Working group 4: where ethics and equity fits

By Keely Jordan and Ole F. Norheim

The HQSS ethics and equity working group has identified several important themes and questions that we are exploring through working papers, commissioned publications, and collaborations with other working groups. Key questions about the ethics and equity of quality include:

  • What is the right to quality care in settings with few resources? The right to health must take a country’s level of development and available resources into account. As a result, the realization of the right to health will involve acceptable and unacceptable trade-offs. We are exploring the tension between equity and quality and determining whether existing right to health frameworks have been more concerned with equity in service coverage than quality of services. We will also discuss the practical implications of a right to quality for national policies.
  • Are there minimum standards for quality care and user experience as countries move towards Universal Health Coverage? Are there some unacceptable trade-offs that should not be made? Countries like Indonesia and South Africa have developed interesting approaches that we may learn from. Our Commissioners from these countries are working on how to best describe these experiences in our overall Commission report.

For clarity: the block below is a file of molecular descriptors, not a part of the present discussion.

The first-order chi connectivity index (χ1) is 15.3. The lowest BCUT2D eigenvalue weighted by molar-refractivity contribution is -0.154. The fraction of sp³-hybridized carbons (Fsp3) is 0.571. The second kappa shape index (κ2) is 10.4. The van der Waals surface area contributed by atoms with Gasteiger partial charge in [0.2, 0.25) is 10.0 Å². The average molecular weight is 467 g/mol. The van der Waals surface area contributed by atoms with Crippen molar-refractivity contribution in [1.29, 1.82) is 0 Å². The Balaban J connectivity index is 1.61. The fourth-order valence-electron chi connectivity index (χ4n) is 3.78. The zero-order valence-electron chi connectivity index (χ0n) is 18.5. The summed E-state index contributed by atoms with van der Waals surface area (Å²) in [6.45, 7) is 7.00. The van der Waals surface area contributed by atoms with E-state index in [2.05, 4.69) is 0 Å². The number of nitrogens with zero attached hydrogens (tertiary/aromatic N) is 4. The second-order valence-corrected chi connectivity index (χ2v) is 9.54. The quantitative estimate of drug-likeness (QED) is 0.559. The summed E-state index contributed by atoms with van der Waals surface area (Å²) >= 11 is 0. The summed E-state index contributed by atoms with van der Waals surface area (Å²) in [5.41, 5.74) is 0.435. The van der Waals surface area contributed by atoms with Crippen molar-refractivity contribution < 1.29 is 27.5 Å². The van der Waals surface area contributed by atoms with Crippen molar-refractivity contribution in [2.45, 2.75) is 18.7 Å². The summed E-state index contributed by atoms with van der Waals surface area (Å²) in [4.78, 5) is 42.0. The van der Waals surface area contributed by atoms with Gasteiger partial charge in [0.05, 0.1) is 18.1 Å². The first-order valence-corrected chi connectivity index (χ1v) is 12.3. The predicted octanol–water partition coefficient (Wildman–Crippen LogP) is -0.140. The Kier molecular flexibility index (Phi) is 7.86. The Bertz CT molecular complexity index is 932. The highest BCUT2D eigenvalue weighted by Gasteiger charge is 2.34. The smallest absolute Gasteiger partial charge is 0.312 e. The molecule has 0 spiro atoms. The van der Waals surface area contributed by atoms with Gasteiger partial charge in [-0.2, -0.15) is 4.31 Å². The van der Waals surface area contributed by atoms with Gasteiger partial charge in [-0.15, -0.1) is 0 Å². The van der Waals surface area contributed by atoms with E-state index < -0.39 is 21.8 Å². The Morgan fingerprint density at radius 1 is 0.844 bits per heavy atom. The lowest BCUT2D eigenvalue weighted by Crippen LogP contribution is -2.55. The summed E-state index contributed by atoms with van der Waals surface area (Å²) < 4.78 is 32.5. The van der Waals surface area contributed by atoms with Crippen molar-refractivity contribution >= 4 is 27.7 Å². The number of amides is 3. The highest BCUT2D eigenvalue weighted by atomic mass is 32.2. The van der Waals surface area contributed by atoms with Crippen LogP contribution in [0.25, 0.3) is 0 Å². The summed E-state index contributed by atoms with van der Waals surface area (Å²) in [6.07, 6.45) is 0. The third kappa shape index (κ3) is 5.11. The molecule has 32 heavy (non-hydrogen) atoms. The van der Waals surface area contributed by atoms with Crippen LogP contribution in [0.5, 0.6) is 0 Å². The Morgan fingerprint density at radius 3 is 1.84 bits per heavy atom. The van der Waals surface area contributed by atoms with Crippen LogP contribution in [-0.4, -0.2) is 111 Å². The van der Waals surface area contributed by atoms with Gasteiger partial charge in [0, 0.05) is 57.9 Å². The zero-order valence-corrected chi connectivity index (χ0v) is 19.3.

• How can accountability mechanisms for quality be described? We are reviewing legal and human rights frameworks and policy options for robust accountability for quality. Involving communities and user experiences is important, and we exploring best ways to involve these actors in the Commission.
  • Can ethics training improve quality? User experiences are negative in some health care systems due to paternalistic and non-respectful attitudes among health professionals. We are exploring whether ethics and communication training can change the behavior of health professionals.
  • How to incorporate equity in quality measurement? Equity is a cross-cutting theme across the Commission. Evidence from some countries show that there are inequities in quality of care. Can this evidence base be broadened? We are exploring methods for measuring equity in effective coverage across income groups, gender, level of education, and area of living.
  • Is quality addressed in humanitarian contexts? We have commissioned working papers that will report on quality of primary care in humanitarian crisis and disaster situations.

If we succeed, we believe that our work can bring novel perspectives on the importance of quality to ongoing discussions in ethics, human rights, and equity.